There can be few doubts that Mikel Arteta is a good fit for Arsenal, despite his appointment representing something of a calculated gamble. The North Londoners have famously gambled before on the management front and come up trumps. There is, therefore, no need to get more than medium-sized jitters about the arrival of a man whose profile fits the bill on many levels.
The song lyrics famously remind us that Spurs always win when the year ends in one but, as Mauricio Pochettino’s side face their north London derby rivals at the Emirates this weekend, Arsenal’s lucky nine could carry just as much weight.
The pressure is on Unai Emery to deliver at Arsenal this season. Failure to finish in the top four or win a trophy could signal an abrupt end for Arsene Wenger’s successor at London’s biggest club. Wenger’s early success and general brilliance ultimately afforded him 22 years running football affairs so replacing him was always going to be a challenge despite fortunes waning towards the end of his reign.
Cork have not reached the last eight of the championship since 2014, falling at the fourth-round hurdle each summer since. But irrespective of who Cork are pitted against on this occasion, McCarthy is adamant that his team are well capable of progressing to the Super 8s.
The debate surrounding a succession of contentious decisions will prolong the fallout from the latest North London derby yet while Arsenal left Wembley Stadium convinced they would have been worthy recipients of all three points, it was Mauricio Pochettino’s Tottenham Hotspur side who gained most from the stalemate.
It’s easy to believe the FA Cup has lost a bit of its shine after Arsene Wenger lifted the famous trophy three times in four years but still lost his job because it was the ‘only’ thing he won; but that doesn’t mean there aren’t clubs going into this year’s third round desperate to reach Wembley.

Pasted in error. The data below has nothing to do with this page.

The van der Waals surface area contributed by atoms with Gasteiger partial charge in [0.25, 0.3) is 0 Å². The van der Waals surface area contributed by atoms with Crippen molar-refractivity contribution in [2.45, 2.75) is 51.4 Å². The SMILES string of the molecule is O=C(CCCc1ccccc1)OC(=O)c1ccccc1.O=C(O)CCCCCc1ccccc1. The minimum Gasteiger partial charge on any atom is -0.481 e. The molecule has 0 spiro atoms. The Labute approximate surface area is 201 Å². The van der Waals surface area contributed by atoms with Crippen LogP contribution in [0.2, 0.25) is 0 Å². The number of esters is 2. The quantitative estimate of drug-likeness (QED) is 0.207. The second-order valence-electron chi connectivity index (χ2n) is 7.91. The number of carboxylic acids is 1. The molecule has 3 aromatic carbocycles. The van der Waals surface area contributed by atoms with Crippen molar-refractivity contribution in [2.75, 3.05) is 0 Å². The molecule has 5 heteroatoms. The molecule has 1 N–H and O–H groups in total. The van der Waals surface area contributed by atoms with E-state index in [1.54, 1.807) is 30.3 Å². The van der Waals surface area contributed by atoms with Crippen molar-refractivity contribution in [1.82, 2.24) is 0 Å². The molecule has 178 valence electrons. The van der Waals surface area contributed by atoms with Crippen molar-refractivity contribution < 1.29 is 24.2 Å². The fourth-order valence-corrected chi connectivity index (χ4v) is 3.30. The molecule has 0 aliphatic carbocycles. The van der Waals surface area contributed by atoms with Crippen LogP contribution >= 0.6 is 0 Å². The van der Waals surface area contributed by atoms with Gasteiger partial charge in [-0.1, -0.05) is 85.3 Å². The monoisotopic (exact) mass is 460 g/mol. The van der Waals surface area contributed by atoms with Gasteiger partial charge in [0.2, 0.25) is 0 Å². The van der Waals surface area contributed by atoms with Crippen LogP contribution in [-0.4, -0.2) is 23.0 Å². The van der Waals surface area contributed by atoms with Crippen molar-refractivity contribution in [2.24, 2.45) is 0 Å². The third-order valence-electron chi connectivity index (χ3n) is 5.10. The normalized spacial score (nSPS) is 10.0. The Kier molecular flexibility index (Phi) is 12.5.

Between defeat at Chelsea in their first away game under Emery and mid-December, Arsenal took 14 of a possible 18 points on the road, but face trips to Brighton and Liverpool having been haunted by the ghost of seasons past against Southampton at St Mary’s.
The most-improved player award isn’t always the most coveted of titles, ranking somewhere above ‘clubman of the year’ but well below the more meaningful individual honours; but for two players at Sunday’s North London derby it is a story worth telling.
Unai Emery has set a mean stall out. On Arsenal’s pre-season tour of Singapore, the team coach drove by the hotel from the airport and straight to the training ground. A signal of intent to his new players, perhaps, and certainly an instant contribution to the ‘narrative’.
They’re coming home, they’re coming home, the footballers are coming home… Well, to their home from home at any rate, the heroes and villains, the few triumphant and the many also-rans, all back from a sensational month in Russia and returning to what nobody ever calls the ‘bread and butter’ of the Premier League (#notthegreatestleagueintheworldbutwedontcallitthateither).
Following the traditional ‘slamming shut’ of the transfer window, albeit at the markedly un-traditional time — before a ball has been kicked in anger — attention can now turn to how teams will line up and not to what gaps still need to be filled.
It may seem a little hasty to wring hands and shake heads about the domination of English football’s big six. It is a little over two years since Leicester City secured arguably the most unexpected title victory in football history, and certainly in the history of the English game.
Arsenal’s majority shareholder Stan Kroenke has made an offer to take full ownership of the club in a deal which values the Premier League outfit at £1.8bn (€2bn). The American’s company, Kroenke Sports and Entertainment (KSE), currently owns 67% of the Gunners and has offered to purchase the 30% held by Alisher Usmanov’s Red and White Securities firm.